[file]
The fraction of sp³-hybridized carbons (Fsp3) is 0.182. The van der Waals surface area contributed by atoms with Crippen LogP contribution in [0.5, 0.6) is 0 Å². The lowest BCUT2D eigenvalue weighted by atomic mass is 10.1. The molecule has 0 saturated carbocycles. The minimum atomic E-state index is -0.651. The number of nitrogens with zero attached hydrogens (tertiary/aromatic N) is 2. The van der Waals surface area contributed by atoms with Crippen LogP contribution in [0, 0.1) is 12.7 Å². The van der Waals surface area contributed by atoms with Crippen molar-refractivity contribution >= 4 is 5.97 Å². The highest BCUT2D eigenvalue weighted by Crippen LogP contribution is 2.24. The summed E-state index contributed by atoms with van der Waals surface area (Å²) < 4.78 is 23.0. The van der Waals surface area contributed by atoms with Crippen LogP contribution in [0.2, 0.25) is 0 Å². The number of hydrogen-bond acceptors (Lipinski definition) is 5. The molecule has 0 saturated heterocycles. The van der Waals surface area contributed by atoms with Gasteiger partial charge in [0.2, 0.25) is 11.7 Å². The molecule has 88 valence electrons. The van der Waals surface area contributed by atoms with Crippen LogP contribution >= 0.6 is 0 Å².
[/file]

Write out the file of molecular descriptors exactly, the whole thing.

The fraction of sp³-hybridized carbons (Fsp3) is 0.182. The van der Waals surface area contributed by atoms with Crippen LogP contribution in [0.5, 0.6) is 0 Å². The lowest BCUT2D eigenvalue weighted by atomic mass is 10.1. The molecule has 0 saturated carbocycles. The minimum atomic E-state index is -0.651. The number of nitrogens with zero attached hydrogens (tertiary/aromatic N) is 2. The van der Waals surface area contributed by atoms with Crippen LogP contribution in [0, 0.1) is 12.7 Å². The van der Waals surface area contributed by atoms with Crippen molar-refractivity contribution >= 4 is 5.97 Å². The highest BCUT2D eigenvalue weighted by Crippen LogP contribution is 2.24. The summed E-state index contributed by atoms with van der Waals surface area (Å²) < 4.78 is 23.0. The van der Waals surface area contributed by atoms with Crippen LogP contribution in [0.2, 0.25) is 0 Å². The number of hydrogen-bond acceptors (Lipinski definition) is 5. The molecule has 0 saturated heterocycles. The van der Waals surface area contributed by atoms with Gasteiger partial charge in [0.2, 0.25) is 11.7 Å². The molecule has 88 valence electrons. The van der Waals surface area contributed by atoms with Crippen LogP contribution >= 0.6 is 0 Å².